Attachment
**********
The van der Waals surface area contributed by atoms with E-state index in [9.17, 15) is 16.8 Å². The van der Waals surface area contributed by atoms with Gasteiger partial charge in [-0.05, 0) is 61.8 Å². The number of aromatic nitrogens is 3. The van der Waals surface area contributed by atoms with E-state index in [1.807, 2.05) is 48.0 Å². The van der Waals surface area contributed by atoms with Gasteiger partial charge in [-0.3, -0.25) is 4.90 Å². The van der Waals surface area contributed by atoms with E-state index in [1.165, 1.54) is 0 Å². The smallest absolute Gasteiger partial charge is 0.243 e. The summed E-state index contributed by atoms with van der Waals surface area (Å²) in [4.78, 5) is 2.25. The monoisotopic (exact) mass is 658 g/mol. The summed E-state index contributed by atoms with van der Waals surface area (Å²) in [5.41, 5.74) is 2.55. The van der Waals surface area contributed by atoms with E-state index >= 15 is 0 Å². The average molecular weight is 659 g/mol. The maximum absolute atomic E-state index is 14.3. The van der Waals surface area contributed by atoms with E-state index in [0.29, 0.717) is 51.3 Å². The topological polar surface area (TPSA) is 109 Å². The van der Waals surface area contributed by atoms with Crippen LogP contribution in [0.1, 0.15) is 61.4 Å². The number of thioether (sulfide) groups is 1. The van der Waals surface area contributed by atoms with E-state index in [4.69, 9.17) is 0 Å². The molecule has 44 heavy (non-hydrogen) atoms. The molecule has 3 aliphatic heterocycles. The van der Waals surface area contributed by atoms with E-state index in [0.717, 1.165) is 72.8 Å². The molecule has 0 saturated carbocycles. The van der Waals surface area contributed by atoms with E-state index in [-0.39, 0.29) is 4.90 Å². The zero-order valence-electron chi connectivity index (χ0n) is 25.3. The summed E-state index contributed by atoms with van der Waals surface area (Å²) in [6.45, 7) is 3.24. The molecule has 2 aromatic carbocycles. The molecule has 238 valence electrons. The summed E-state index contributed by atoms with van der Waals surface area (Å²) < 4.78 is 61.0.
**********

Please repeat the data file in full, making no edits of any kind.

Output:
The van der Waals surface area contributed by atoms with E-state index in [9.17, 15) is 16.8 Å². The van der Waals surface area contributed by atoms with Gasteiger partial charge in [-0.05, 0) is 61.8 Å². The number of aromatic nitrogens is 3. The van der Waals surface area contributed by atoms with E-state index in [1.807, 2.05) is 48.0 Å². The van der Waals surface area contributed by atoms with Gasteiger partial charge in [-0.3, -0.25) is 4.90 Å². The van der Waals surface area contributed by atoms with E-state index in [1.165, 1.54) is 0 Å². The smallest absolute Gasteiger partial charge is 0.243 e. The summed E-state index contributed by atoms with van der Waals surface area (Å²) in [4.78, 5) is 2.25. The monoisotopic (exact) mass is 658 g/mol. The summed E-state index contributed by atoms with van der Waals surface area (Å²) in [5.41, 5.74) is 2.55. The van der Waals surface area contributed by atoms with E-state index >= 15 is 0 Å². The average molecular weight is 659 g/mol. The maximum absolute atomic E-state index is 14.3. The van der Waals surface area contributed by atoms with E-state index in [0.29, 0.717) is 51.3 Å². The topological polar surface area (TPSA) is 109 Å². The van der Waals surface area contributed by atoms with Crippen LogP contribution in [0.1, 0.15) is 61.4 Å². The number of thioether (sulfide) groups is 1. The van der Waals surface area contributed by atoms with E-state index in [4.69, 9.17) is 0 Å². The molecule has 44 heavy (non-hydrogen) atoms. The molecule has 3 aliphatic heterocycles. The van der Waals surface area contributed by atoms with E-state index in [0.717, 1.165) is 72.8 Å². The molecule has 0 saturated carbocycles. The van der Waals surface area contributed by atoms with E-state index in [-0.39, 0.29) is 4.90 Å². The zero-order valence-electron chi connectivity index (χ0n) is 25.3. The summed E-state index contributed by atoms with van der Waals surface area (Å²) in [6.45, 7) is 3.24. The molecule has 2 aromatic carbocycles. The molecule has 238 valence electrons. The summed E-state index contributed by atoms with van der Waals surface area (Å²) < 4.78 is 61.0.